Asif: What advice would you give to Startup CEO’s who want to use AI to improve their business?
Vijay: For starters, make sure your business fundamentals are sound. Make sure you are playing in a market that really wants what you have on offer. AI won’t rescue an unsound business that is handling the wrong problem.
When using AI for business, exercise a great degree of pragmatism and look for quick wins first. Make sure you use AI only in areas where simpler Data Science or Data Analytics methods won’t do the trick for you. Make sure any complexity you take on is adequately justified in terms of the actual business upside. You never want to encourage doing AI for AI’s sake. AI can be very valuable to your business but only if applied to the right problems to the right extent and in the right way. If you are working on certain problems like Image Categorization which are relatively commoditized AI problems, you may want to directly start with the methods that are known to work well. If like many entrepreneurs you are looking to apply AI to a brand new problem and type of data, make sure to have enough data analysts and data engineers carefully clean and understand the data. It is better to staff such a team with specialists. Since actual modeling is often a minority of the work, you want to make sure that your team is staffed with enough backend and data engineers and data analysts in addition to machine learning engineers and scientists.
Asif: Can you name some AI/ Data Science books that have influenced your thoughts the most?
Vijay: The field has evolved so far that the best resources today are definitely far superior to the resources I had access to when I started work in AI and Data Science. Here are the resources I would recommend today:
a) Probability, statistics, etc.
b) Books on linear algebra and multivariate calculus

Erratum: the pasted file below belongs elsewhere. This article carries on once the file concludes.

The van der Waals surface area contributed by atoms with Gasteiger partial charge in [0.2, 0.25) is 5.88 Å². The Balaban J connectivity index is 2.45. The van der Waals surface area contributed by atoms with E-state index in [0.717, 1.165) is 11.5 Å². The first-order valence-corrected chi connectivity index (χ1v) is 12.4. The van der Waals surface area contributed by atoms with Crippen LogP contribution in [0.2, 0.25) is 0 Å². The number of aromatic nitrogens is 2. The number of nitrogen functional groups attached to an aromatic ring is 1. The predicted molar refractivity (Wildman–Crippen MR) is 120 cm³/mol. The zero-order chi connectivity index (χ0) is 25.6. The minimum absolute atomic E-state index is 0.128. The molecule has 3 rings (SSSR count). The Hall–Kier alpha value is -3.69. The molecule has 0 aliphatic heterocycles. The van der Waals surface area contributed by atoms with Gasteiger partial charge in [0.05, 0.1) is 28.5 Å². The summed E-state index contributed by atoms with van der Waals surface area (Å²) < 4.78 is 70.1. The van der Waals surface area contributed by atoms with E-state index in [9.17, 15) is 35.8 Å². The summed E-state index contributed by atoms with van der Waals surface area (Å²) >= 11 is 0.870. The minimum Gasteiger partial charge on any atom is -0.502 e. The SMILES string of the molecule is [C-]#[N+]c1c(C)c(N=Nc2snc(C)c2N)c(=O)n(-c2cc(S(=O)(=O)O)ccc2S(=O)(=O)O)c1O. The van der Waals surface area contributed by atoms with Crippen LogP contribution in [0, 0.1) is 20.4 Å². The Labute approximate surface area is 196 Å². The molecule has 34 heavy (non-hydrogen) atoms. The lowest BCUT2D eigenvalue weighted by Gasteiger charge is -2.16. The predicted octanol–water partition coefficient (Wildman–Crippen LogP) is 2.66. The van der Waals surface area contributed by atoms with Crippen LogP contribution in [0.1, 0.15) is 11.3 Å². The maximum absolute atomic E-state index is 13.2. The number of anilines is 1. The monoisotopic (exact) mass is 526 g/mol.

Machine Learning resources:
I strongly recommend not just watching lecture videos, but also doing homework, programming assignments.
https://www.coursera.org/specializations/deep-learning#courses (complete all 5 courses in the specialization).
Keeping tabs on the latest and greatest in ML.
Exploiting tools/resources/algorithms that got developed very recently and are a long way away from entering course curricula. This is important since ML advances are happening very rapidly in the last few years and for many applications, the technology available to us this year could be far superior to the technology available even a mere 2 years back! All things equal, you want to use the latest and greatest rather than outdated technology on certain problems. Of course for many other problems, old and simple may be the way to go.
Find great pre-trained models to leverage for transfer learning, great datasets to train on, etc.
Practicing ML, getting swift feedback regarding the effectiveness of your methods:
Do challenges on https://www.kaggle.com/ of different types. Some challenges reward you for some accuracy measure alone, others also put constraints on systems resources that can be consumed by your inference models, which would also force you to consider tradeoffs typical in industry settings.
Work on appearing in the top 1% in the leaderboard ideally or top 5-10% at the very least.
Optional, but still helpful:
Getting a research paper accepted into top ML/NLP/Vision conferences like COLT, NeurIPS, ICML, ICLR, ACL, EMNLP, CVPR with the first authorship ideally, or at the very minimum get a paper something accepted in conferences one tier below these.
Asif: What are your views about MarkTechPost.com?
Vijay: It looks like a very exciting initiative! I am unaware of any other tech blog with such an exclusive focus on AI and Data Science! Best wishes to you guys!